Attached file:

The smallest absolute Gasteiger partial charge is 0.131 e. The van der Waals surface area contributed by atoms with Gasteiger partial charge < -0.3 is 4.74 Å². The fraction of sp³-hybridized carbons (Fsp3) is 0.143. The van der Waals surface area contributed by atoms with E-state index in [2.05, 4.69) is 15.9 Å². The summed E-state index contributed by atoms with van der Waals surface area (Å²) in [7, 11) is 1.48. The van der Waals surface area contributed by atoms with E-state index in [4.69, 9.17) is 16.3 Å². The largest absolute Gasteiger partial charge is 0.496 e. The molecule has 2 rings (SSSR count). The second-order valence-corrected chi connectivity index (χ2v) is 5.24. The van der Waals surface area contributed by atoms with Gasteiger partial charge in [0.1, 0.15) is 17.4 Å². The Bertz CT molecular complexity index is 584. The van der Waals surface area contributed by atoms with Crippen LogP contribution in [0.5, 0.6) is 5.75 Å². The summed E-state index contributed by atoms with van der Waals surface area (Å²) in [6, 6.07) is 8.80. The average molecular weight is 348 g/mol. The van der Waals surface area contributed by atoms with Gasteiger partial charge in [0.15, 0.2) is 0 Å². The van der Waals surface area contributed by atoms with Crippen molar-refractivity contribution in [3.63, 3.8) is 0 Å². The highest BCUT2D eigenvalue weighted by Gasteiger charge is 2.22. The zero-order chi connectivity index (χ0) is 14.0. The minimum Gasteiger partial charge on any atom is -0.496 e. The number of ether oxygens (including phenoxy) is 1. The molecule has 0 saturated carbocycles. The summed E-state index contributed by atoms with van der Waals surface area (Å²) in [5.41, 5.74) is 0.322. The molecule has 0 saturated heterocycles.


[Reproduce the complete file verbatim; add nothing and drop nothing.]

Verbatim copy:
The smallest absolute Gasteiger partial charge is 0.131 e. The van der Waals surface area contributed by atoms with Gasteiger partial charge < -0.3 is 4.74 Å². The fraction of sp³-hybridized carbons (Fsp3) is 0.143. The van der Waals surface area contributed by atoms with E-state index in [2.05, 4.69) is 15.9 Å². The summed E-state index contributed by atoms with van der Waals surface area (Å²) in [7, 11) is 1.48. The van der Waals surface area contributed by atoms with E-state index in [4.69, 9.17) is 16.3 Å². The largest absolute Gasteiger partial charge is 0.496 e. The molecule has 2 rings (SSSR count). The second-order valence-corrected chi connectivity index (χ2v) is 5.24. The van der Waals surface area contributed by atoms with Gasteiger partial charge in [0.1, 0.15) is 17.4 Å². The Bertz CT molecular complexity index is 584. The van der Waals surface area contributed by atoms with Crippen LogP contribution in [0.5, 0.6) is 5.75 Å². The summed E-state index contributed by atoms with van der Waals surface area (Å²) in [6, 6.07) is 8.80. The average molecular weight is 348 g/mol. The van der Waals surface area contributed by atoms with Gasteiger partial charge in [0.15, 0.2) is 0 Å². The van der Waals surface area contributed by atoms with Crippen molar-refractivity contribution in [3.63, 3.8) is 0 Å². The highest BCUT2D eigenvalue weighted by Gasteiger charge is 2.22. The zero-order chi connectivity index (χ0) is 14.0. The minimum Gasteiger partial charge on any atom is -0.496 e. The number of ether oxygens (including phenoxy) is 1. The molecule has 0 saturated carbocycles. The summed E-state index contributed by atoms with van der Waals surface area (Å²) in [5.41, 5.74) is 0.322. The molecule has 0 saturated heterocycles.